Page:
In addition to tuition, each college at Kansas State, except for the College of Education, has additional surcharge fees or “college fees.”
Hannah Heatherman, co-chair of the Tuition and Fees Strategies Committee, speaker of the student senate and senior in finance, said while surcharge fees are used for a specific purpose, other fees can be allocated with different intentions, like for advising and technology.
Only the colleges of engineering and business administration hold surcharge fees.
“Basically, the cost of hiring faculty in those colleges is more expensive, generally speaking, than it is for other colleges — also, to retain those faculty,” Heatherman said.
The surcharge fee for the College of Engineering is $80 per credit hour. For the College of Business, it’s $65.
Kevin Gwinner, dean of the College of Business Administration, inherited a plan when he first became dean to increase the $20 per credit hour surcharge fee by $45 over three years.
“We wanted to lower our class sizes, and we were really successful at doing that,” Gwinner said. “The other thing we wanted to do was to hire some new people and to launch electives that we just didn’t have the bandwidth to offer at the time.”
Interim dean of the College of Engineering Gary Clark said via email the college’s $80 per hour surcharge fee is for faculty support.
“The original fee was established to help with funding for engineering faculty salaries and retention,” Clark said. “Engineering faculty salaries were, and many still are, low compared to peers at similar institutions.”
The College of Engineering also has a $19 per credit hour fee for computers, printers, projection systems, lab equipment and equipment support. The fee began in fiscal year 1992 and increased to its current charge in fiscal year 2009.
Although the process changed over the years, today colleges go through an extensive fee approval process. The college’s dean typically gives the proposal.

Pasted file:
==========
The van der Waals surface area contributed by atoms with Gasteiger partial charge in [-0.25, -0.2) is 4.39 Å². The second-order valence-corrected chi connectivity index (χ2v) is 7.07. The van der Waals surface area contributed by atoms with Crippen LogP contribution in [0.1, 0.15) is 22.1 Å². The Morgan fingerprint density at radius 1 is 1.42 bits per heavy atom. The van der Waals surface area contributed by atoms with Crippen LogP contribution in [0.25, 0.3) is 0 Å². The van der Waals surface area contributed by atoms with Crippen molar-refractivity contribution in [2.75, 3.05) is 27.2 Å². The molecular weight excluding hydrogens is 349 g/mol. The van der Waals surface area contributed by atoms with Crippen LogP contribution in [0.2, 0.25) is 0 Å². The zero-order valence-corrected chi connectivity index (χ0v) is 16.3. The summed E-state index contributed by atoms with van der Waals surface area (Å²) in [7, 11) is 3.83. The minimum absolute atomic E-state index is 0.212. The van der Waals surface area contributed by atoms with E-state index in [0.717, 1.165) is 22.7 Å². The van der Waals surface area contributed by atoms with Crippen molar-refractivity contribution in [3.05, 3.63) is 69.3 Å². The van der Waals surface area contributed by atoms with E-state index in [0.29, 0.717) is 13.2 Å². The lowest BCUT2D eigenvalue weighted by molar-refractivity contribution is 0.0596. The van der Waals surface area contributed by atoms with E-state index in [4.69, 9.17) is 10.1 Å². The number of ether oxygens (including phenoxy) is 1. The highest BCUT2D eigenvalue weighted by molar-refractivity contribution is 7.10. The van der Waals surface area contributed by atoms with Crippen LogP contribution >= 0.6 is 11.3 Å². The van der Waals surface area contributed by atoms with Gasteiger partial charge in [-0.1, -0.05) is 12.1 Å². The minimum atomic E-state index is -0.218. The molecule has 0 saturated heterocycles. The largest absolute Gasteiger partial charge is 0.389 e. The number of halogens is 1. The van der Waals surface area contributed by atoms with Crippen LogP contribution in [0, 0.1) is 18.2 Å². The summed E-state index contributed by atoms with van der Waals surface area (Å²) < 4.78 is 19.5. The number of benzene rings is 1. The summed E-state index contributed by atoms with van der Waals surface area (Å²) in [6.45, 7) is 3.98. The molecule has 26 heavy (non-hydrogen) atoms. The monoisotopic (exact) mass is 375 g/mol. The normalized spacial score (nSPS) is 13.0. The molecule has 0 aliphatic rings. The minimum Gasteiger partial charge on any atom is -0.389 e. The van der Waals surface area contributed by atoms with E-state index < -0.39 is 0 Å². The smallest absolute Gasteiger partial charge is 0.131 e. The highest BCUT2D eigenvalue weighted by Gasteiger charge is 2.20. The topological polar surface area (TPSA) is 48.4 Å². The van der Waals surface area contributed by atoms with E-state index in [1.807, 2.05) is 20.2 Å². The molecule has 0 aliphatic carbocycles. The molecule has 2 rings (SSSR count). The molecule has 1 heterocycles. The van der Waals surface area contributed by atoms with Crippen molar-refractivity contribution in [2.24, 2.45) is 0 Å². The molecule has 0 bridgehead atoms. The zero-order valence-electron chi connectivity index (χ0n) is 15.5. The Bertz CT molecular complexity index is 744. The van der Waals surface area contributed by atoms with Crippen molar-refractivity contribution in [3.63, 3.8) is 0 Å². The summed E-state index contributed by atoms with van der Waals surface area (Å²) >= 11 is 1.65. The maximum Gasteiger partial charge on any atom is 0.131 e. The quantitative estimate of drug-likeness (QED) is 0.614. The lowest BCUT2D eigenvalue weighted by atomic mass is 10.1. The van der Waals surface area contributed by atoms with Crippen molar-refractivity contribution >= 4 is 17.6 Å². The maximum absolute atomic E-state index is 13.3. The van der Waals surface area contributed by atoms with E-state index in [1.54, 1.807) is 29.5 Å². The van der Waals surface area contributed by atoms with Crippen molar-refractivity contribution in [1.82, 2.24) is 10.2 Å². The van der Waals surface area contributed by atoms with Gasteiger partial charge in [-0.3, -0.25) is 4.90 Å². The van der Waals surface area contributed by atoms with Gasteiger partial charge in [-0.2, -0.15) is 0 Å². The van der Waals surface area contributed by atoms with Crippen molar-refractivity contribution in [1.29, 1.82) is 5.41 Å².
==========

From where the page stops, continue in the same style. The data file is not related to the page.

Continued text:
“They’ll talk about their expenses or about some new plan that they’re trying to implement — some new service or something that needs cash,” Jim Badders, assistant director of the Division of Financial Services, said. “They’ll talk about why it’s important for the university, why it’s helpful to the students.”
The process starts with Provost Charles Taber, who said via email the primary criteria for approval is how the fee will serve some student need.
“I evaluate college fee proposals and if I think they meet a compelling student need, I forward them to the TFSC,” Taber said. “The TFSC goes through a stringent process to determine whether students in the given college support the fee and then to decide whether to support the fee. Administration decides whether to take a fee forward to [the Kansas Board of Regents] after receiving the TFSC recommendation. Student support is important to administration and to KBOR in making the final decision on a fee.”
While the main aspects TFSC looks at are long-term effects and how it will help students, Heatherman said other involved groups look at where K-State ranks in terms of faculty compensation and turnover rate.
“We really do see it [as] best practice and hope that the department head of the dean in that specific college goes out and kind of vets it among some of their student groups,” Jansen Penny, TFSC co-chair, student body president and senior in industrial engineering, said.
Other per-credit-hour college fees include a $20 charge in the College of Agriculture, a $16.70 charge in the College of Arts and Sciences, a $20 charge in the College of Health and Human Sciences and a $55 per credit hour charge in the College of Architecture, Planning and Design. The only college that doesn’t have this type of fee is the College of Education.
There are many reasons why Debbie Mercer, dean of the College of Education, does not implement this type of fee — student debt, as teachers typically have low salaries, and the fact that the college does not have the same type of lab equipment as other colleges since students go out and get experience at schools.
“Collectively, as a group of deans, student debt is a big issue to us,” Mercer said. “I think the colleges that have chosen the fee route have done it with great thoughtfulness, and they’ve gone that direction when they felt like they didn’t have another choice, not because their first choice was ‘let’s put more on students.’
“Might I ever be in that position? I can’t say ‘never,'” Mercer continued. “To this point, I’ve been able to manage things without going that route. My back has not been against the wall that I think my counterparts have felt.”